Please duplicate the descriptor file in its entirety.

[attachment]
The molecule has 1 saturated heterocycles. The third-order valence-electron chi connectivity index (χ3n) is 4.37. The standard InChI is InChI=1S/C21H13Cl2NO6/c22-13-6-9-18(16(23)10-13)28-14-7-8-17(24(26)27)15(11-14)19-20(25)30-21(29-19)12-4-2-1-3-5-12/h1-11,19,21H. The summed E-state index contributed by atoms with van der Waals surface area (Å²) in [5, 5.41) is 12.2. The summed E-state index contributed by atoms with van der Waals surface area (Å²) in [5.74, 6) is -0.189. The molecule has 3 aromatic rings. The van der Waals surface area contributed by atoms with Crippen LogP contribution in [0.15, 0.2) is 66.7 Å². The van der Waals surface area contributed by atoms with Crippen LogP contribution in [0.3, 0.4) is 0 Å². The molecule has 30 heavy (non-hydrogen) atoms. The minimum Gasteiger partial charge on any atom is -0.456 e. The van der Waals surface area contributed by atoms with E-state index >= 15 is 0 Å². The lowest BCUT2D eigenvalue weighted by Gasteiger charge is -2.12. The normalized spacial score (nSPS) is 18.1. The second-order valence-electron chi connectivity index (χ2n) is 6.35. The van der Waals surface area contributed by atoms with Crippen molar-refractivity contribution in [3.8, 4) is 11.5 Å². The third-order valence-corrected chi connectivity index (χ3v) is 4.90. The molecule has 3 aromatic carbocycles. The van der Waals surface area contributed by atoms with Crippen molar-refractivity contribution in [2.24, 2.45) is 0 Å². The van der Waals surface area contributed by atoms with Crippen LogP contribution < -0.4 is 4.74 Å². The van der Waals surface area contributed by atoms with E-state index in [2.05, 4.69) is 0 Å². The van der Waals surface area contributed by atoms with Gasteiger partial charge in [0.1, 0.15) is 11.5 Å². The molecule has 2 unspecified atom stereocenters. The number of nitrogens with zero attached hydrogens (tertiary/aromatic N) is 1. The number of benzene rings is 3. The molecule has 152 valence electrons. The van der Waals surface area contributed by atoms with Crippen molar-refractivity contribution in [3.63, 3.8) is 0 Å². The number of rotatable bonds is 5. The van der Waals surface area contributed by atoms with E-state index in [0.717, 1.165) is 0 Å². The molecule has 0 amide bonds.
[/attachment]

The molecule has 1 saturated heterocycles. The third-order valence-electron chi connectivity index (χ3n) is 4.37. The standard InChI is InChI=1S/C21H13Cl2NO6/c22-13-6-9-18(16(23)10-13)28-14-7-8-17(24(26)27)15(11-14)19-20(25)30-21(29-19)12-4-2-1-3-5-12/h1-11,19,21H. The summed E-state index contributed by atoms with van der Waals surface area (Å²) in [5, 5.41) is 12.2. The summed E-state index contributed by atoms with van der Waals surface area (Å²) in [5.74, 6) is -0.189. The molecule has 3 aromatic rings. The van der Waals surface area contributed by atoms with Crippen LogP contribution in [0.15, 0.2) is 66.7 Å². The van der Waals surface area contributed by atoms with Crippen LogP contribution in [0.3, 0.4) is 0 Å². The molecule has 30 heavy (non-hydrogen) atoms. The minimum Gasteiger partial charge on any atom is -0.456 e. The van der Waals surface area contributed by atoms with E-state index >= 15 is 0 Å². The lowest BCUT2D eigenvalue weighted by Gasteiger charge is -2.12. The normalized spacial score (nSPS) is 18.1. The second-order valence-electron chi connectivity index (χ2n) is 6.35. The van der Waals surface area contributed by atoms with Crippen molar-refractivity contribution in [3.8, 4) is 11.5 Å². The third-order valence-corrected chi connectivity index (χ3v) is 4.90. The molecule has 3 aromatic carbocycles. The van der Waals surface area contributed by atoms with Crippen molar-refractivity contribution in [2.24, 2.45) is 0 Å². The van der Waals surface area contributed by atoms with Crippen LogP contribution < -0.4 is 4.74 Å². The van der Waals surface area contributed by atoms with E-state index in [2.05, 4.69) is 0 Å². The van der Waals surface area contributed by atoms with Gasteiger partial charge in [0.1, 0.15) is 11.5 Å². The molecule has 2 unspecified atom stereocenters. The number of nitrogens with zero attached hydrogens (tertiary/aromatic N) is 1. The number of benzene rings is 3. The molecule has 152 valence electrons. The van der Waals surface area contributed by atoms with Crippen molar-refractivity contribution in [3.63, 3.8) is 0 Å². The number of rotatable bonds is 5. The van der Waals surface area contributed by atoms with E-state index in [0.717, 1.165) is 0 Å². The molecule has 0 amide bonds.